Tuesday, June 23, 2009

Obama Still a Smoker

President Barack Obama is still smoking cigarettes. An amazing lack of judgment or disciple for a father of two young daughters to be smoking cigarettes.

See Politico at

June 23, 2009

A smoking 'struggle'
"The cap of an entertaining, wide-ranging press conference that included a spirited defense of the public health care option: A carefully-framed, detailed question from Obama on his smoking habit.

"You just think it's neat to ask me about my smoking," he told the reporter, before conceding that he has "fallen off the wagon sometimes."
"Am I a daily, a constant smoker? No," he said. "I don't do it in front of my kids. i don't do it in front of my family."
Obama said he was "95% cured" and compared himself to a recovering alcoholic.
"Once you've gone down this path, it's something you continually struggle with," he said.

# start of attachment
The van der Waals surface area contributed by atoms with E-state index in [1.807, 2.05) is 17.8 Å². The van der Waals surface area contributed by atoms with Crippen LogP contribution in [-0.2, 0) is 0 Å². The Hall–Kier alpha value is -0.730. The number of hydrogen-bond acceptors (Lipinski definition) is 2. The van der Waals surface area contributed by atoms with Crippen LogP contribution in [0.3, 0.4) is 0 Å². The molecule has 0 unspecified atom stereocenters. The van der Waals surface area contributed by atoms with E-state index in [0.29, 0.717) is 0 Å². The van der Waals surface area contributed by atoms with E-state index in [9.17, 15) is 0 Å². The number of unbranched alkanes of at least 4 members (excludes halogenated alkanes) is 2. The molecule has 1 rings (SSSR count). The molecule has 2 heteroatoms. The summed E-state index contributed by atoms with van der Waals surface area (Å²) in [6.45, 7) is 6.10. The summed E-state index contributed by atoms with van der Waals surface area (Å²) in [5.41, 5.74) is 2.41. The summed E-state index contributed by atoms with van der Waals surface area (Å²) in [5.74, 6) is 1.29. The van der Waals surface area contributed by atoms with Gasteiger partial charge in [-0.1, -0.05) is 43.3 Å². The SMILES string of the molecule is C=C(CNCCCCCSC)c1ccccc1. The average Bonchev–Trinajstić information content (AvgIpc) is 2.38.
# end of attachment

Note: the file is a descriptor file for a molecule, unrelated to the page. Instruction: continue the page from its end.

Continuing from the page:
It's a rare admission of personal weakness in a politician whose personal discipline has always been notable."


Monday, June 22, 2009

Laguna Art Museum Merger Pushed by Financial Dealers

Many of long-term supporters of the Laguna Art Museum were shock when the Board of Trustees on February 27, 1996, voted 26 to 0 to merge with the Newport Harbor Art Museum. I was involved in "Save Laguna Art Museum" trying to keep the art museum in town. Financial types, those who demonstrated little knowledge or even interest in art, were the driving forces behind the merger.

Making interesting reading are the following excerpts from a Los Angeles Times business section front page story entitled "The Art of the Deal" by Barbara Marsh which was published Sunday, March 10, 1996:
• "Charles D. Martin and Gilbert E. LaVasseur Jr. have built successful careers by launching, restructuring and putting complex organizations together."